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Kenya court quashes planned closure of Dadaab, world's largest refugee camp

Kenya court quashes planned closure of Dadaab, world's largest refugee camp

Kenya

A Kenyan High Court today quashed a government decision to close the Dadaab refugee camp in the country. According to Justice JM Mativo, the government’s orders were discriminatory, excessive, arbitrary and disproportionate.

The camp which is home to over 260,000 Somali refugees was due to be closed last November but the Kenyan government announced a six-month delay on ‘humanitarian grounds.’ The camp has been home to millions of Somalis fleeing instability in their country.

The planned closure of Dadaab, the world’s largest refugee camp, was decried by international organizations and rights groups citing the fact that it was going to create a humanitarian crisis for Somalia, which is suffering from the activities of Al-Shabaab militants.

The Kenyan government’s reason for closing the camp was premised on security. They described the camp an existential security threat as it served as home to al Shabaab terrorists.

The case challenging the closure was filed by two human rights organizations, the Kenya National Commission on Human Rights and Kituo Cha Sheria, supported by Amnesty International.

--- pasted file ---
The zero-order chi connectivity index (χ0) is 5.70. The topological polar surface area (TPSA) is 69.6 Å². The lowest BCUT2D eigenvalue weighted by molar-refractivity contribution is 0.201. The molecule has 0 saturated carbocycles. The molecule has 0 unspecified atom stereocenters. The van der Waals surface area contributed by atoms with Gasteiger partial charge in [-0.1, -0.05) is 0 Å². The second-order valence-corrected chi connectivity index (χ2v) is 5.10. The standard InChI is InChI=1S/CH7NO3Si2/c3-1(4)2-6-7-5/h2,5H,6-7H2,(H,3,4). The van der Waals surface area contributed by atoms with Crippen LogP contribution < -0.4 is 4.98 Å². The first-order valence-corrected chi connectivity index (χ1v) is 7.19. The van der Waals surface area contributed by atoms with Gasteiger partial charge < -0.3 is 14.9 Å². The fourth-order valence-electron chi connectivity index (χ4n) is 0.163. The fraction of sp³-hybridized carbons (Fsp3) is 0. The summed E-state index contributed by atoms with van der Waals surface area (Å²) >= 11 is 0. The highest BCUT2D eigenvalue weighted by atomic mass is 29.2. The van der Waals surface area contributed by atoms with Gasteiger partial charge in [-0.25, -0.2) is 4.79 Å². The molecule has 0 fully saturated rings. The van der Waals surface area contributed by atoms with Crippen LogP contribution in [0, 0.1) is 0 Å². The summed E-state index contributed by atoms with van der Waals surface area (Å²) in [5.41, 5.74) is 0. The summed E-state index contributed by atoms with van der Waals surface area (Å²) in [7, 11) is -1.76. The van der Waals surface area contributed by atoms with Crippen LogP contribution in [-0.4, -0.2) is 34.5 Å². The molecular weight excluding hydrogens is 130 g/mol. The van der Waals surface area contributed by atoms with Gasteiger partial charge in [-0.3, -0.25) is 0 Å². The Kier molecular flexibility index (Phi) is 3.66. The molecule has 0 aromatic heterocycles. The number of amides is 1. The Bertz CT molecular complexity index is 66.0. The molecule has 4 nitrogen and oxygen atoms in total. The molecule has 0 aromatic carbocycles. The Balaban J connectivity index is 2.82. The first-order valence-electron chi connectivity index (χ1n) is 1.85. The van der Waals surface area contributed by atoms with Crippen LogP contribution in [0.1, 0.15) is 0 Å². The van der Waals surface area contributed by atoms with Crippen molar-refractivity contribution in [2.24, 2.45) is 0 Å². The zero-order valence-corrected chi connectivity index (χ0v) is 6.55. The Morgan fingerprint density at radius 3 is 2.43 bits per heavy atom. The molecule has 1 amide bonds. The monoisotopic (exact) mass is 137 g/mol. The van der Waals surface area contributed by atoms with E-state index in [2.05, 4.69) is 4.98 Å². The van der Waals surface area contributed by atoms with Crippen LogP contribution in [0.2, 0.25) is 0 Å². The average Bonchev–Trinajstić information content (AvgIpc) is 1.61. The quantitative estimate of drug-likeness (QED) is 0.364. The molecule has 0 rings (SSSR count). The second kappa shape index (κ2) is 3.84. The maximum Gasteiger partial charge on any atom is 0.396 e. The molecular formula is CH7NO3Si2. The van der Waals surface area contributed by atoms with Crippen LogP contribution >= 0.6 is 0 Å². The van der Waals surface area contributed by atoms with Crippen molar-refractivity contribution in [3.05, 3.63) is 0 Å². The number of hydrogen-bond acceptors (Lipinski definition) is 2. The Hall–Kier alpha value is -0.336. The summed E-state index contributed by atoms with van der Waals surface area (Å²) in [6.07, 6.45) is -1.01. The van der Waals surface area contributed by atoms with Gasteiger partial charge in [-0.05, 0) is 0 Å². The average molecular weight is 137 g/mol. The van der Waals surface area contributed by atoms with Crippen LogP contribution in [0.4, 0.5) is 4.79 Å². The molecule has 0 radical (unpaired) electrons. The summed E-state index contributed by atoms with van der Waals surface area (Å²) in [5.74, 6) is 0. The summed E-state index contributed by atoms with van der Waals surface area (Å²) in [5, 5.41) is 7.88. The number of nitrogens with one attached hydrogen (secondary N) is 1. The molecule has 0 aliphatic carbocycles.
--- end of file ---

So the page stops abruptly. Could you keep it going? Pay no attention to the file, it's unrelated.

Amnesty International reacts to ruling

Muthoni Wanyeki, Amnesty International’s Regional Director for East Africa, the Horn and the Great Lakes, said about the ruling:
 
“Today is a historic day for more than a quarter of a million refugees who were at risk of being forcefully returned to Somalia, where they would have been at serious risk of human rights abuses.

‘‘This ruling reaffirms Kenya’s constitutional and international legal obligation to protect people who seek safety from harm and persecution.
 
‘‘Stopping the imminent closure of Dadaab refugee camp is an essential first step in respecting and protecting refugee rights in Kenya. Now Kenya and the international community must work towards finding alternative solutions for refugees including local integration options.”

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